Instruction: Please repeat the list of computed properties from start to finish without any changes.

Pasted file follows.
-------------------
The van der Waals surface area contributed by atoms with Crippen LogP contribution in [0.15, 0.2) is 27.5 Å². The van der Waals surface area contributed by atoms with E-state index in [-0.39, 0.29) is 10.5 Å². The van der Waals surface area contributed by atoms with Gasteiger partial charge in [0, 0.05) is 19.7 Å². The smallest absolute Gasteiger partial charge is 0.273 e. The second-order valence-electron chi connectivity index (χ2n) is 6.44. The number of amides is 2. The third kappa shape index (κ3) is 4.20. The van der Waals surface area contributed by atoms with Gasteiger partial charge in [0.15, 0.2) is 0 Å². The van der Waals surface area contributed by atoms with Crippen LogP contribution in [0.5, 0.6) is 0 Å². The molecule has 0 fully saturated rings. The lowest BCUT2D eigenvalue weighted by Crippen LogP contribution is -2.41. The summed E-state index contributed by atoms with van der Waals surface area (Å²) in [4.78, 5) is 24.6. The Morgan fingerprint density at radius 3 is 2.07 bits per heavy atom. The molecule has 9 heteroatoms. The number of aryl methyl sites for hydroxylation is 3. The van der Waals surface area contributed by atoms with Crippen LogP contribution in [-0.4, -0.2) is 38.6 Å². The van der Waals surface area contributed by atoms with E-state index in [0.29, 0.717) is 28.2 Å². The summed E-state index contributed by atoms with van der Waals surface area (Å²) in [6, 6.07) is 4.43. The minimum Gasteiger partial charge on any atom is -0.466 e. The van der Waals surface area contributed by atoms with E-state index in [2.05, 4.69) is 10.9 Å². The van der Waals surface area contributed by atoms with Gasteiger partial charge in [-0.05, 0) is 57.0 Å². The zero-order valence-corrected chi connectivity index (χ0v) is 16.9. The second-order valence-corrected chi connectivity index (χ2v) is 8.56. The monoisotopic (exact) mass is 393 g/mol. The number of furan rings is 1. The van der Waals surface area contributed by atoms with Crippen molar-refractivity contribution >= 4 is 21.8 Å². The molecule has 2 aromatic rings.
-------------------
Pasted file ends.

The van der Waals surface area contributed by atoms with Crippen LogP contribution in [0.15, 0.2) is 27.5 Å². The van der Waals surface area contributed by atoms with E-state index in [-0.39, 0.29) is 10.5 Å². The van der Waals surface area contributed by atoms with Gasteiger partial charge in [0, 0.05) is 19.7 Å². The smallest absolute Gasteiger partial charge is 0.273 e. The second-order valence-electron chi connectivity index (χ2n) is 6.44. The number of amides is 2. The third kappa shape index (κ3) is 4.20. The van der Waals surface area contributed by atoms with Gasteiger partial charge in [0.15, 0.2) is 0 Å². The van der Waals surface area contributed by atoms with Crippen LogP contribution in [0.5, 0.6) is 0 Å². The molecule has 0 fully saturated rings. The lowest BCUT2D eigenvalue weighted by Crippen LogP contribution is -2.41. The summed E-state index contributed by atoms with van der Waals surface area (Å²) in [4.78, 5) is 24.6. The Morgan fingerprint density at radius 3 is 2.07 bits per heavy atom. The molecule has 9 heteroatoms. The number of aryl methyl sites for hydroxylation is 3. The van der Waals surface area contributed by atoms with Crippen LogP contribution in [-0.4, -0.2) is 38.6 Å². The van der Waals surface area contributed by atoms with E-state index in [0.29, 0.717) is 28.2 Å². The summed E-state index contributed by atoms with van der Waals surface area (Å²) in [6, 6.07) is 4.43. The minimum Gasteiger partial charge on any atom is -0.466 e. The van der Waals surface area contributed by atoms with E-state index in [2.05, 4.69) is 10.9 Å². The van der Waals surface area contributed by atoms with Gasteiger partial charge in [-0.05, 0) is 57.0 Å². The zero-order valence-corrected chi connectivity index (χ0v) is 16.9. The second-order valence-corrected chi connectivity index (χ2v) is 8.56. The monoisotopic (exact) mass is 393 g/mol. The number of furan rings is 1. The van der Waals surface area contributed by atoms with Crippen molar-refractivity contribution >= 4 is 21.8 Å². The molecule has 2 aromatic rings.